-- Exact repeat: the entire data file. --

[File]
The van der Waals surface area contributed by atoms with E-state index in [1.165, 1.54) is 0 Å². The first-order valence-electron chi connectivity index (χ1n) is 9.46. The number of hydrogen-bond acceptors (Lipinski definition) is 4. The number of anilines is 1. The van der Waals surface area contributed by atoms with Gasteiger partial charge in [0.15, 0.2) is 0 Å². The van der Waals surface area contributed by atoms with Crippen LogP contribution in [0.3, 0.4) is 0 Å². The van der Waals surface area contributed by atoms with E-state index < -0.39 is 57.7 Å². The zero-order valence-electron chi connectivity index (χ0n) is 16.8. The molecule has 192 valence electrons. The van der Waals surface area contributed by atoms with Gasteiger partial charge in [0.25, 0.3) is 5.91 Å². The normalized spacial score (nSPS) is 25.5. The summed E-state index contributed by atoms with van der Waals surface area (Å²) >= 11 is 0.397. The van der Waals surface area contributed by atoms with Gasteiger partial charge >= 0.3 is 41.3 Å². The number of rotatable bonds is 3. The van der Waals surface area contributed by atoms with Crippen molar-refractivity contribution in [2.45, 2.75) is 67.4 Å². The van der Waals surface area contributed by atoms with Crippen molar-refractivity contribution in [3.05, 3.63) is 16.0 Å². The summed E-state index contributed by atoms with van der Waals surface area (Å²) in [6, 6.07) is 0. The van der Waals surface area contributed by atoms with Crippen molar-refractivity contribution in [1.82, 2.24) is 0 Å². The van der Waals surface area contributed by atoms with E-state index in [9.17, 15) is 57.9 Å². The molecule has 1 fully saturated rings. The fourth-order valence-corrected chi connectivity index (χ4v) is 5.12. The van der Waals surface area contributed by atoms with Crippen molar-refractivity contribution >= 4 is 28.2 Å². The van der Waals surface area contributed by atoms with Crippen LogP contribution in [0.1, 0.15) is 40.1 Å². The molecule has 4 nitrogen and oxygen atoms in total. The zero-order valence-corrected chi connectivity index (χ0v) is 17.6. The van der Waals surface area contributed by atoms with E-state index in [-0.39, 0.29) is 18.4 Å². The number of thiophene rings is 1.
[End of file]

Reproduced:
The van der Waals surface area contributed by atoms with E-state index in [1.165, 1.54) is 0 Å². The first-order valence-electron chi connectivity index (χ1n) is 9.46. The number of hydrogen-bond acceptors (Lipinski definition) is 4. The number of anilines is 1. The van der Waals surface area contributed by atoms with Gasteiger partial charge in [0.15, 0.2) is 0 Å². The van der Waals surface area contributed by atoms with Crippen LogP contribution in [0.3, 0.4) is 0 Å². The van der Waals surface area contributed by atoms with E-state index < -0.39 is 57.7 Å². The zero-order valence-electron chi connectivity index (χ0n) is 16.8. The molecule has 192 valence electrons. The van der Waals surface area contributed by atoms with Gasteiger partial charge in [0.25, 0.3) is 5.91 Å². The normalized spacial score (nSPS) is 25.5. The summed E-state index contributed by atoms with van der Waals surface area (Å²) >= 11 is 0.397. The van der Waals surface area contributed by atoms with Gasteiger partial charge >= 0.3 is 41.3 Å². The number of rotatable bonds is 3. The van der Waals surface area contributed by atoms with Crippen molar-refractivity contribution in [2.45, 2.75) is 67.4 Å². The van der Waals surface area contributed by atoms with Crippen molar-refractivity contribution in [3.05, 3.63) is 16.0 Å². The summed E-state index contributed by atoms with van der Waals surface area (Å²) in [6, 6.07) is 0. The van der Waals surface area contributed by atoms with Crippen molar-refractivity contribution in [1.82, 2.24) is 0 Å². The van der Waals surface area contributed by atoms with E-state index in [9.17, 15) is 57.9 Å². The molecule has 1 fully saturated rings. The fourth-order valence-corrected chi connectivity index (χ4v) is 5.12. The van der Waals surface area contributed by atoms with Crippen molar-refractivity contribution >= 4 is 28.2 Å². The van der Waals surface area contributed by atoms with Crippen LogP contribution in [0.1, 0.15) is 40.1 Å². The molecule has 4 nitrogen and oxygen atoms in total. The zero-order valence-corrected chi connectivity index (χ0v) is 17.6. The van der Waals surface area contributed by atoms with E-state index in [-0.39, 0.29) is 18.4 Å². The number of thiophene rings is 1.